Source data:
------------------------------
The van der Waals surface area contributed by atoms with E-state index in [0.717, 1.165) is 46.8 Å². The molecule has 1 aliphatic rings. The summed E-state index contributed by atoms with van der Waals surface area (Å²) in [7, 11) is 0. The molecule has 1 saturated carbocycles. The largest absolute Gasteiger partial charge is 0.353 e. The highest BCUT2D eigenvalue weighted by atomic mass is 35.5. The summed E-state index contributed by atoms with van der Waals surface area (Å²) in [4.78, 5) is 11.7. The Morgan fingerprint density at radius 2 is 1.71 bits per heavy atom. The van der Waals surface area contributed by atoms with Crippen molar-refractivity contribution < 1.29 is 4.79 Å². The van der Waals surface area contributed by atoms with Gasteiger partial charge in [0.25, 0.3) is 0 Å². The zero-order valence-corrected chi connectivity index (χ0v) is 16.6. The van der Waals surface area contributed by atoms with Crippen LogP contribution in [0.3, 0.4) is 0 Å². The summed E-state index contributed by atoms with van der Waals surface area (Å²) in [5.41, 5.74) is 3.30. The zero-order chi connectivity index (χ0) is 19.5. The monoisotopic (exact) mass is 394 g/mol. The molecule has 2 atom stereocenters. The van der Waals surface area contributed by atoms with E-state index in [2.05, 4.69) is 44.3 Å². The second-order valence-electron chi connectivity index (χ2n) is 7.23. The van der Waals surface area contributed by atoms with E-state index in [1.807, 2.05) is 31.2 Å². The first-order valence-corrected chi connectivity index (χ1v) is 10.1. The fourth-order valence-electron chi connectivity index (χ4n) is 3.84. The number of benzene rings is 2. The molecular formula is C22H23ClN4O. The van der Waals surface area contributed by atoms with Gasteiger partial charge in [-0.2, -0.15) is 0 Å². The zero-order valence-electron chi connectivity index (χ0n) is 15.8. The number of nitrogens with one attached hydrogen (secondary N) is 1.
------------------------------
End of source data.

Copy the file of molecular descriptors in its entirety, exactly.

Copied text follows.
The van der Waals surface area contributed by atoms with E-state index in [0.717, 1.165) is 46.8 Å². The molecule has 1 aliphatic rings. The summed E-state index contributed by atoms with van der Waals surface area (Å²) in [7, 11) is 0. The molecule has 1 saturated carbocycles. The largest absolute Gasteiger partial charge is 0.353 e. The highest BCUT2D eigenvalue weighted by atomic mass is 35.5. The summed E-state index contributed by atoms with van der Waals surface area (Å²) in [4.78, 5) is 11.7. The Morgan fingerprint density at radius 2 is 1.71 bits per heavy atom. The van der Waals surface area contributed by atoms with Crippen molar-refractivity contribution < 1.29 is 4.79 Å². The van der Waals surface area contributed by atoms with Gasteiger partial charge in [0.25, 0.3) is 0 Å². The zero-order valence-corrected chi connectivity index (χ0v) is 16.6. The van der Waals surface area contributed by atoms with Crippen LogP contribution in [0.3, 0.4) is 0 Å². The summed E-state index contributed by atoms with van der Waals surface area (Å²) in [5.41, 5.74) is 3.30. The zero-order chi connectivity index (χ0) is 19.5. The monoisotopic (exact) mass is 394 g/mol. The molecule has 2 atom stereocenters. The van der Waals surface area contributed by atoms with E-state index in [2.05, 4.69) is 44.3 Å². The second-order valence-electron chi connectivity index (χ2n) is 7.23. The van der Waals surface area contributed by atoms with E-state index in [1.807, 2.05) is 31.2 Å². The first-order valence-corrected chi connectivity index (χ1v) is 10.1. The fourth-order valence-electron chi connectivity index (χ4n) is 3.84. The number of benzene rings is 2. The molecular formula is C22H23ClN4O. The van der Waals surface area contributed by atoms with Gasteiger partial charge in [-0.2, -0.15) is 0 Å². The zero-order valence-electron chi connectivity index (χ0n) is 15.8. The number of nitrogens with one attached hydrogen (secondary N) is 1.